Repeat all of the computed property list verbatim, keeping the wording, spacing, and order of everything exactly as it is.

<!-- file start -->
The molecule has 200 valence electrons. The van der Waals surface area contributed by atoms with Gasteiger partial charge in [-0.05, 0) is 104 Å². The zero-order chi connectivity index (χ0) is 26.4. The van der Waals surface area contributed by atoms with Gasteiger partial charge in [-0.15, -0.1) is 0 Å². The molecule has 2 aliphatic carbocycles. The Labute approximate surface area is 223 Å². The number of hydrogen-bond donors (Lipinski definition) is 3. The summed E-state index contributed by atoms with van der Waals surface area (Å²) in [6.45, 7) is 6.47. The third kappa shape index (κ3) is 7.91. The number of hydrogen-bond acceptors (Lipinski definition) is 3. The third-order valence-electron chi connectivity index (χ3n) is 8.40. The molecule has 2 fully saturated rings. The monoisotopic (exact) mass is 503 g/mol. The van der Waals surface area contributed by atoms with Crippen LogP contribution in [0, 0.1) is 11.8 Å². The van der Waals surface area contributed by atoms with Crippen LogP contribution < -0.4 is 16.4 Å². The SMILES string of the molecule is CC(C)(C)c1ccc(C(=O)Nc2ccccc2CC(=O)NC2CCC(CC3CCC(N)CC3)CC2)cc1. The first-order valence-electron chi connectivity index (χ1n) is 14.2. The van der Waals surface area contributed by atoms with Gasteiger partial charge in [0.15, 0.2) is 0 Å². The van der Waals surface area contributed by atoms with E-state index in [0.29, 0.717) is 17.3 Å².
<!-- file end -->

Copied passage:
The molecule has 200 valence electrons. The van der Waals surface area contributed by atoms with Gasteiger partial charge in [-0.05, 0) is 104 Å². The zero-order chi connectivity index (χ0) is 26.4. The van der Waals surface area contributed by atoms with Gasteiger partial charge in [-0.15, -0.1) is 0 Å². The molecule has 2 aliphatic carbocycles. The Labute approximate surface area is 223 Å². The number of hydrogen-bond donors (Lipinski definition) is 3. The summed E-state index contributed by atoms with van der Waals surface area (Å²) in [6.45, 7) is 6.47. The third kappa shape index (κ3) is 7.91. The number of hydrogen-bond acceptors (Lipinski definition) is 3. The third-order valence-electron chi connectivity index (χ3n) is 8.40. The molecule has 2 fully saturated rings. The monoisotopic (exact) mass is 503 g/mol. The van der Waals surface area contributed by atoms with Crippen LogP contribution in [0, 0.1) is 11.8 Å². The van der Waals surface area contributed by atoms with Crippen LogP contribution < -0.4 is 16.4 Å². The SMILES string of the molecule is CC(C)(C)c1ccc(C(=O)Nc2ccccc2CC(=O)NC2CCC(CC3CCC(N)CC3)CC2)cc1. The first-order valence-electron chi connectivity index (χ1n) is 14.2. The van der Waals surface area contributed by atoms with Gasteiger partial charge in [0.15, 0.2) is 0 Å². The van der Waals surface area contributed by atoms with E-state index in [0.29, 0.717) is 17.3 Å².